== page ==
Tips for families adjusting to remote learning

MEDFORD, Ore. — Distance learning is a reality for school districts across the country amid the coronavirus pandemic.

It’s an adjustment that’s difficult for kids, but also for parents.

Rogue Valley substitute teacher India Bolding says a big challenge will be distractions at home.

“They’re going to want to stay in their pajamas and watch more tv and maybe jump around on the sofa and in the home environment where there’s different sounds, different smells, maybe people walking around. It’s going to be much harder for them to remember how to do that and trick their brain into thinking they’re back at school,” said Bolding.

Bolding says it will be helpful to set up a ‘home office’ or a spot kids can focus on work, not play.

“Somewhere that is easily supervised but not a thoroughfare, so whether it’s a desk in the bedroom, in the parents home office, or just a spot at the kitchen table, but somewhere consistent where the kids can always go back to that becomes their little school zone,” she said.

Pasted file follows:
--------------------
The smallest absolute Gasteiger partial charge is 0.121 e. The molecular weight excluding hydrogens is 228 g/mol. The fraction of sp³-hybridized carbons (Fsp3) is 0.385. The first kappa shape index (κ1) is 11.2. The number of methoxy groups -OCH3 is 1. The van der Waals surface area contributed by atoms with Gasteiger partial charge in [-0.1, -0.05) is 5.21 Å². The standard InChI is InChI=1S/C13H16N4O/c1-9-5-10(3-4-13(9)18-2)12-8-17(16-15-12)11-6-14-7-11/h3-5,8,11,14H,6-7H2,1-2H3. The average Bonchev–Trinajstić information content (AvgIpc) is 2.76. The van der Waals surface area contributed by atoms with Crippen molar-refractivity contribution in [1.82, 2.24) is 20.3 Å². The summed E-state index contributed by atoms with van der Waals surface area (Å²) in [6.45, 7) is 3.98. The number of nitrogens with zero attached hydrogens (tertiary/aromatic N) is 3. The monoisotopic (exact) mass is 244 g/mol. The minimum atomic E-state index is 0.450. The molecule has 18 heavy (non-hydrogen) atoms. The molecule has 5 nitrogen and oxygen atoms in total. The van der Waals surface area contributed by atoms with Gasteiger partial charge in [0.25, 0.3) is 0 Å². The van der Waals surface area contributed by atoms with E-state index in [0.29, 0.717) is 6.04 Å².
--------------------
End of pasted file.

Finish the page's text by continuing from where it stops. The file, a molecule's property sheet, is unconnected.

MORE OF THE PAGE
Children’s Advocacy Center’s Tammi Pitzen says routine shapes behavior as well.

She says it’s the closest thing parents can provide to a normal school experience.

“Even as adults working remotely, if you’re able to do that, it’s helpful if you get up, get dressed, prepare for your days as you would any other day. You’re going to be more productive, you’re going to be more focused,” Pitzen said.

As a parent herself, Pitzen says she understands many families will be overwhelmed whether due to increased financial stress or a lack of personal space.

“I think it’s going to be important to carve out a little time for yourself. It’s harder and harder to find that but we’re going to need to recharge as parents, so that we can be there for our kids to help them and help them trouble shoot things that they have without stress bleeding over into frustration,” she said.

As we set out into this unfamiliar territory, both say open communication is key.

Not just with your kids, but with teachers and school districts.

“Recognize that you aren’t going to do things perfectly and that’s going to be okay. Put your best effort forward, do what you can, and ask for help,” said Pitzen.

“If you have any questions reach out to your teacher because your teacher is there to support you. They only want the best for their students and your children,” said Bolding.

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